Deep Breathing Meditation to beat Stress

While it may not seem like it, stress is actually a necessary factor for living our lives productively. Stress can make us more creative, and help us to learn. It can also give us the boost we need in an emergency situation when we need to take action quickly. This is also known as the “fight or flight” response where our bodies gear up when a quick response is needed.

What’s the problem then?

Stress is only an issue when it becomes too overwhelming and disrupts our state of balance and equilibrium. This is increasingly common in our daily lives and is the cause of much of our illness and negative states of mind.

So what can we do to regain the balance and calmness in our lives again? One great way is through the use of meditation. While meditation has been practiced for hundreds of years, it’s still not used as much as it could be. Meditation is deceptively simple but extremely effective when used regularly. Because it is so simple, it’s actually sometimes a bit hard to do. For this reason, it’s important to make a regular practice of it.

One of the best forms of meditation for reducing stress is what is called Deep Breathing Mediation. With this technique, full, deep breathing is used for its cleansing effects. It is powerful and will bring on relaxation and overall wellness when practiced on a regular basis. To start feeling the positive effects, it really only takes a few minutes!

Meditation Techniques to beat stressDeep Breathing Meditation Technique

To begin, find a comfortable spot where it is quiet. Make sure it is a place that there won’t be any interruptions. You can lie down and stretch out if this feels good to you. You can keep an object on your stomach, such as a book so that you can see it rising and falling with your breath. If sitting is better for you, find a comfy spot on the floor or chair, making sure to keep your back straight. Place one hand on your stomach and the other on your chest.

Now you will focus on your breath. Breathe in deeply through your nose. You should see the hand on your stomach rising, but the hand on your chest will be only slightly raised up.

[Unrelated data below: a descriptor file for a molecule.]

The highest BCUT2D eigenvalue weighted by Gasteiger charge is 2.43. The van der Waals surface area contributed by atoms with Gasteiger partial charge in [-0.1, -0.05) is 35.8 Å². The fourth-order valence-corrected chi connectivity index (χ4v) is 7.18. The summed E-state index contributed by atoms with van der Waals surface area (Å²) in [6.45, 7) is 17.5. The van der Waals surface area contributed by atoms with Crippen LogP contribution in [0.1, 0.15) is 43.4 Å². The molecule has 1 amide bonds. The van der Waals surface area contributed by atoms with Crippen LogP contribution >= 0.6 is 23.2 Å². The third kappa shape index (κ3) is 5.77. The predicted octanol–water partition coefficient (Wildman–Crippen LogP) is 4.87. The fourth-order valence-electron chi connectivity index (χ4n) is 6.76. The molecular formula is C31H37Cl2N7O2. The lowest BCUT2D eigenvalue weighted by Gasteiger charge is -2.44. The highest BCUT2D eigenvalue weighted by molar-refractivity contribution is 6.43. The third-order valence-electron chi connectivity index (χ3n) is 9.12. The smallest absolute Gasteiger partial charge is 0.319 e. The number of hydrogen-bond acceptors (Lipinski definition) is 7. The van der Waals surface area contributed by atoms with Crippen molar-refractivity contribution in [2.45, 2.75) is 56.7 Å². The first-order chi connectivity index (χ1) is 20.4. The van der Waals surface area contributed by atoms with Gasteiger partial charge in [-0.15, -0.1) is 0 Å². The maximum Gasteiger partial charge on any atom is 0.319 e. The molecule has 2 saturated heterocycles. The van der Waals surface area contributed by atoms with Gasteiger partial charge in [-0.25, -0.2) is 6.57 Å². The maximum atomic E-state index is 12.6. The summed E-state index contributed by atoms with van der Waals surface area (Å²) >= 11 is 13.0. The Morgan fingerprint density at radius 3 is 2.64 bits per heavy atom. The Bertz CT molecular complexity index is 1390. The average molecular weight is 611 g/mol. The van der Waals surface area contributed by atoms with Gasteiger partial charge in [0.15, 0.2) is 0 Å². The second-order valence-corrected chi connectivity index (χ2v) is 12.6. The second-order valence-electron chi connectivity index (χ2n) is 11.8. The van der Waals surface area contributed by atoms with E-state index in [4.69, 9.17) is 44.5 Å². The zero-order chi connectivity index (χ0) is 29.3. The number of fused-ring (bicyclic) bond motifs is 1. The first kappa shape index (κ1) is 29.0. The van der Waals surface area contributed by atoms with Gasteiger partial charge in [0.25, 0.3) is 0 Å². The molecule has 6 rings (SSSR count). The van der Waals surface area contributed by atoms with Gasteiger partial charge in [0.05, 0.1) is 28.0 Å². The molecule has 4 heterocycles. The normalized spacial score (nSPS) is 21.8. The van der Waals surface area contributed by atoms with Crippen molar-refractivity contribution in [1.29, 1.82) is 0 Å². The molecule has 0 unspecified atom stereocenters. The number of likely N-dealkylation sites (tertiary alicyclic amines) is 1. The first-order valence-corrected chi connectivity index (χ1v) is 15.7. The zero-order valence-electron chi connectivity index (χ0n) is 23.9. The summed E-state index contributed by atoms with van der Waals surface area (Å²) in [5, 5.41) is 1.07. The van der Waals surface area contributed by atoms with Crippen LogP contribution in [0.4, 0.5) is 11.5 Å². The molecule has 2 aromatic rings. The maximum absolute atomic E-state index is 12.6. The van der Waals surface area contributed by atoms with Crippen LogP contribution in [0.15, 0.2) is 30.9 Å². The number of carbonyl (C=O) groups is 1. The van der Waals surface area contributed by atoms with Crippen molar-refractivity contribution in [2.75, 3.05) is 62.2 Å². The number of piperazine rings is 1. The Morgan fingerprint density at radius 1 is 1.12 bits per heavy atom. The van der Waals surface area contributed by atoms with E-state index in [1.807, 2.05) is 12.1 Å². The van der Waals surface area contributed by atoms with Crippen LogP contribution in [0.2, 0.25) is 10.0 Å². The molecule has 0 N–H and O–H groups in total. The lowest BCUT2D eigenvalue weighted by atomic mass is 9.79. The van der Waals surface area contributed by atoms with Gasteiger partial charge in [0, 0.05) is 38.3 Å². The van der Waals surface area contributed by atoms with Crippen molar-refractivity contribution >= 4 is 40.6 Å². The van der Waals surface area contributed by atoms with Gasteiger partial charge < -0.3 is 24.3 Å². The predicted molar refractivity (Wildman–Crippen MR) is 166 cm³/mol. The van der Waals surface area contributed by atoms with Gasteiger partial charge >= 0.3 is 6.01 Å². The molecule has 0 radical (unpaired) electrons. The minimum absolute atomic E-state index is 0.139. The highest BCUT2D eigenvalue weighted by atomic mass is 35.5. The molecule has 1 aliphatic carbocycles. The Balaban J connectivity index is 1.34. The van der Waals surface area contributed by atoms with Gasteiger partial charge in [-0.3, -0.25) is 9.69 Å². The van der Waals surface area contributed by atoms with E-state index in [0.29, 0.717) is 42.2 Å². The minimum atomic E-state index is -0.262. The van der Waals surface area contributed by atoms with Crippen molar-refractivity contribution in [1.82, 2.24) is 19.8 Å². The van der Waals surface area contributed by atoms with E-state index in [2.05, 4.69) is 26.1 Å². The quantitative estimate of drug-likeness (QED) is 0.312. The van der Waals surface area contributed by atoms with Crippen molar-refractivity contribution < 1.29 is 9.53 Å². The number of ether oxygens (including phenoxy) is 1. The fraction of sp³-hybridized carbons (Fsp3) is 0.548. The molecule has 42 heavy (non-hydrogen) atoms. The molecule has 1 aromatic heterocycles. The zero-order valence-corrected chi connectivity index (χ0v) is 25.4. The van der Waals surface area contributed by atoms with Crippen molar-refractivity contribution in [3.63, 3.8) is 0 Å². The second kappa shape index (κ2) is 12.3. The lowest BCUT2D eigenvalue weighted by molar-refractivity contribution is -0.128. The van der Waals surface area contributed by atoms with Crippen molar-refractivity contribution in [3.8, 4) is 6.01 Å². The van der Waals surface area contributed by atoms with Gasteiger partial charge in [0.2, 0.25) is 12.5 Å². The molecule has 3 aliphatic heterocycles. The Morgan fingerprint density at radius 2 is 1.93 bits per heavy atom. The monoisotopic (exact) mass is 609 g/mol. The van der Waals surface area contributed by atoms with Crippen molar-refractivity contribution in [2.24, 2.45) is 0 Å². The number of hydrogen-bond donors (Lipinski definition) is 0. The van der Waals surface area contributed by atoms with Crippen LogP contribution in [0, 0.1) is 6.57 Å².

Next exhale, using your mouth. While you exhale, contract your stomach muscles. You will notice that the hand on your abdomen will move in a bit while the hand on your chest will again not move much.

One you have mastered this technique, you will want to continue inhaling and exhaling your breath in this way for 10 to 20 minutes. Doing this even a couple of times per week will be beneficial to you! A daily mediation ritual of course, is even better.

If you find it to be comforting, you can also do your meditative breathing techniques along with relaxing music in the background or even an aromatherapy candle.

To gain the benefit of stress reduction from deep breathing meditation, you will need to just focus on your breath. If your mind begins to wander, just acknowledge to yourself that a thought has popped in your mind and then go right back to focusing on your breath. After regular practice, you should be able to remain focused on your breathing more and more.

After regular deep breathing meditation, you will begin to reduce your response to stress and feel more at ease. Balance will begin to be restored through repeated exposure to meditation.

Till Next Time

Mike Gardner is The Time Doctor

Mike Gardner aka ‘The Time Doctor’ and is highly regarded as one of the UK’s leading Time Management and productivity specialists. As well as being regularly featured in both online and off-line media outlets around the world, he is the author of the best selling time management book, Business Owners: Your Family Misses You. He regularly speaks on topics that are congruent with his mission of helping small business owners, entrepreneurs and independent professionals to be incredibly productive, whilst still balancing their business and family commitments in a way that enables them to feel fulfilled and guilt-free. He is an avid Aston Villa fan, a Dad to Neil & Emma, a hubby to Wendy and in his role as an Officer with the reserve forces, he has completed operational tours of Iraq and Afghanistan.

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3 thoughts on “Deep Breathing Meditation to beat Stress

  1. Hi Mike, this is a great blog and as you know I’m passionate about meditation so great to see you encouraging people to meditate.
    May I offer a thought?
    Until recently I guided people to feel their tummy rise as many meditation guides do but a friend & colleague pointed me to another way.
    In her training she has learned that breathing down so the tummy rises dislodges the organs, interesting thought, she suggests teaching yourself to expand the intercostal muscles between the ribs a more natural way of breathing and deeply filling the lungs which we tend not to do.
    It feels great, try it I’d love to hear what you think, I’ve not tried it laying down though as I prefer to sit during meditation.